10

In connection with the moderator elections, we are holding a Q&A thread for the candidates. Questions collected from an earlier thread have been compiled into this one, which shall now serve as the space for the candidates to provide their answers. Due to the submission count, we have selected all provided questions as well as two of our back up questions for a total of 10 questions.

As a candidate, your job is simple - post an answer to this question, citing each of the questions and then post your answer to each question given in that same answer. For your convenience, I will include all of the questions in quote format with a break in between each, suitable for you to insert your answers. Just copy the whole thing after the first set of three dashes. Oh, and please consider putting your name at the top of your post so that readers will know who you are before they finish reading everything you have written.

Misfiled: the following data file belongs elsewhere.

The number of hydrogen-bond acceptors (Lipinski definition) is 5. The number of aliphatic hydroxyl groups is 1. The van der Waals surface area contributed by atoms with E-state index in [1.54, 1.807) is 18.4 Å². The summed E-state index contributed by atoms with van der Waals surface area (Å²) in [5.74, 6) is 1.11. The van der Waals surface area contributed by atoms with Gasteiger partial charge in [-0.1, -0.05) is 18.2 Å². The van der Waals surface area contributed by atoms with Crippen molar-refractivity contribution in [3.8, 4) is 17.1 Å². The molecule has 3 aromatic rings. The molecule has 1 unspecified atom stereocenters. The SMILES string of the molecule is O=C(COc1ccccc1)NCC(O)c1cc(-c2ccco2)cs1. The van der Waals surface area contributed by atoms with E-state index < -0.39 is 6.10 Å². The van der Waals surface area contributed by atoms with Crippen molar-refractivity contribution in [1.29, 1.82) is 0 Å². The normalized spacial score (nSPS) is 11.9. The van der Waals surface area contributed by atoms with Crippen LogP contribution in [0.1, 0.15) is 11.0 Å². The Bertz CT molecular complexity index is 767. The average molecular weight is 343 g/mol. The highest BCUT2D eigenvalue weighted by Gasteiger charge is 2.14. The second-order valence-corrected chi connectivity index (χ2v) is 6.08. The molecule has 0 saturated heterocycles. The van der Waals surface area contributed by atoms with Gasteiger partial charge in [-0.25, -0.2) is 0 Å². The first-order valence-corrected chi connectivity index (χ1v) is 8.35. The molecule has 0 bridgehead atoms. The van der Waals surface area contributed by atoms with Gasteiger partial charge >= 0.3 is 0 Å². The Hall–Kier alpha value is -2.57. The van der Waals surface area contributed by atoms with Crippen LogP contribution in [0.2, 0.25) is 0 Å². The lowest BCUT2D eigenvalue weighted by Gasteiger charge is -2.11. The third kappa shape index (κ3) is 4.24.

Once all the answers have been compiled, this will serve as a transcript for voters to view the thoughts of their candidates, and will be appropriately linked in the Election page.

Good luck to all of the candidates!


  1. Stack Exchange has a structure and rules unlike what most new users have experienced elsewhere. Unfortunately, new users tend to post questions and answers that don't fit in that structure. As a moderator, it will be a part of your job to close or remove those posts. How will you do that but still encourage the new user to "stick out the learning curve"?